He finally added one of his two parts literally less than 12 hours before the paper was due and it was a recap of one of the episodes that had nothing to do with what I had written in the narrative. When I mentioned this, he left a comment that I could go back and update my part to include the new character he introduced. Sure buddy, I’ll change what I wrote a week ago to discuss a meaningless character because you just happened to watch that episode.

The worst part about working with someone like this is that he actually thought he was being helpful by editing all of our work. But we never asked him to do this. We asked him to write the part of the paper he was supposed to write. One of the other group members and I ended up texting back and forth wondering what the hell Dr. Dumbass was doing. We were pretty sure we were being punked. We both communicated to him several times that everyone was waiting for him to write his part and that he was holding us up. His response was excuses and assurances that it would be done by the deadline. He completely ignored that collectively we had set an earlier deadline due to our schedules. He clearly didn’t care. He was obviously driving this paper and we should be grateful that he was even lending us his expert opinion on our work. 

Our professor was pretty harsh in some of his critiques. I am not proud to say this, but I was happy to get a B on the paper for one reason and that is that I was right. I argued about a few points in the paper, and the PhD-bag insisted on covering a situation that was meaningless and bringing up points that went against our approach. Our professor agreed with me on both points and as far as I could see, the areas where we lost points were all from our self-appointed editor. The paper didn’t affect my grade in the class much and even if it had, it would have been worth it to be right.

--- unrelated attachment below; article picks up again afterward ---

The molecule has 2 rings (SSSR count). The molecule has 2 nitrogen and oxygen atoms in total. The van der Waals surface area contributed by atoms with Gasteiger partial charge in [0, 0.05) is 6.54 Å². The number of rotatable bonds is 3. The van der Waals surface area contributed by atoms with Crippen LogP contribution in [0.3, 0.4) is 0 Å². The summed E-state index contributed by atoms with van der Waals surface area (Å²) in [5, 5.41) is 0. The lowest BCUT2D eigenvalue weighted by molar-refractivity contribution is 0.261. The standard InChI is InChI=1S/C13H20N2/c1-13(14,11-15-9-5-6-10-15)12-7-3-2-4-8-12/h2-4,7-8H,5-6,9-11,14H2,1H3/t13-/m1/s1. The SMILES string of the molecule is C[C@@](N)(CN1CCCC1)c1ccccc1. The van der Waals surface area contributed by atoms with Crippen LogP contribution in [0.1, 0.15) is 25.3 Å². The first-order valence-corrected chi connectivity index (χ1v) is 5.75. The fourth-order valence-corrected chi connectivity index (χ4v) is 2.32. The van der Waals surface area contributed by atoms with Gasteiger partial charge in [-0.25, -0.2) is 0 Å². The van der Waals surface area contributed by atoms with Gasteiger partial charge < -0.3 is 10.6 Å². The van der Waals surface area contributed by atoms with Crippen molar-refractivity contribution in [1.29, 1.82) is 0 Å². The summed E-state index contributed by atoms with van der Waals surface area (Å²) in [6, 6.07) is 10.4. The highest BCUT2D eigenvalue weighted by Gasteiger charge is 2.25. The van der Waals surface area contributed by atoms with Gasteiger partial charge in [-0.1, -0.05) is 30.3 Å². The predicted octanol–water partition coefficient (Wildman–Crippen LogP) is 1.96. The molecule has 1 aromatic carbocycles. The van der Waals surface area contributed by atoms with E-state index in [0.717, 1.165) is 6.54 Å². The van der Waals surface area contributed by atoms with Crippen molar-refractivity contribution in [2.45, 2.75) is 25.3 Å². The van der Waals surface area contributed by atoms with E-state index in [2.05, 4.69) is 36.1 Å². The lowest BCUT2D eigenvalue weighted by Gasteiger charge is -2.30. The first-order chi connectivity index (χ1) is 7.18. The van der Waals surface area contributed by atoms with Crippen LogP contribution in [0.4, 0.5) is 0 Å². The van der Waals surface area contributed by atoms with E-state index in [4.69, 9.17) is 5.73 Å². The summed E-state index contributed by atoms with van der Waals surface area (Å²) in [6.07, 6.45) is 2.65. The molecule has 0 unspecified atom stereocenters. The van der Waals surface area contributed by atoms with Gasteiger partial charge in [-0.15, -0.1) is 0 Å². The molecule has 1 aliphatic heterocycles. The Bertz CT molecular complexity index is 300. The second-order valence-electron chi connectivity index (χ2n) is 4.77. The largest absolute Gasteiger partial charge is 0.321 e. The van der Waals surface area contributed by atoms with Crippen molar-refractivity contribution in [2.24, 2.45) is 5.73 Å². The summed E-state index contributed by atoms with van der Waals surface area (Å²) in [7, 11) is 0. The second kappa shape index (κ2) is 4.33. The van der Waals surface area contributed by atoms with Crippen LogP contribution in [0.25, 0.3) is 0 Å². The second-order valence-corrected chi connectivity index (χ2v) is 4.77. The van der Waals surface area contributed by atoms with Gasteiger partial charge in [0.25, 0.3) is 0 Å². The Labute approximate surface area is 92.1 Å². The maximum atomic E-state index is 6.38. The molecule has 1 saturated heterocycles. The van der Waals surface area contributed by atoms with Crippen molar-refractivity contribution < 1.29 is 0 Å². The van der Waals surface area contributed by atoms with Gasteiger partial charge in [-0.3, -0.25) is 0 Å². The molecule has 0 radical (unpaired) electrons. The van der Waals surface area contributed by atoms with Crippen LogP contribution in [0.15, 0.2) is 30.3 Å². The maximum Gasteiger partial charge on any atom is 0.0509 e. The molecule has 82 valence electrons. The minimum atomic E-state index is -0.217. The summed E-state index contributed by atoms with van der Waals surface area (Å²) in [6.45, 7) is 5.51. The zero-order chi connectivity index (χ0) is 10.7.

**When I am feeling antisocial I like to listen to music that reminds me my people are out there.

Sad Semester

There are many reasons I send my child to someone else during the day to learn her three Rs. I don’t understand new math, I don’t explain things well, I need to look at a map to tell you where Nebraska is and I can’t figure out which fingers go on which holes on that godawful instrument called a recorder. But at the very top of the list of why homeschooling is not a good idea for this family is because after three days of too much time learning together, we all want to murder each other. Strangely, I am more of the victim in this situation than the instigator.

If I were my daughter’s real teacher, she would be hiding my erasers and writing dirty limericks about me on the bathroom walls. Luckily she isn’t old enough to even think about skipping school or I would be showing up to an empty room by now. I’m fairly certain the last person she wants teaching her anything is me. Second to last is her father. I don’t want to say my child is critical of my teaching style, but she is. Very critical, in fact. So critical that she can find fault in anything I do, down to the pencil I choose to help her with a math problem. When both of her parents are in her learning space with her, she gets even more annoyed. We apparently breathe too loudly. I get it, we are not her teachers, we are her parents. She doesn’t want us to be the ones teaching her math and science. She wants us to be her cheerleaders, not her coaches.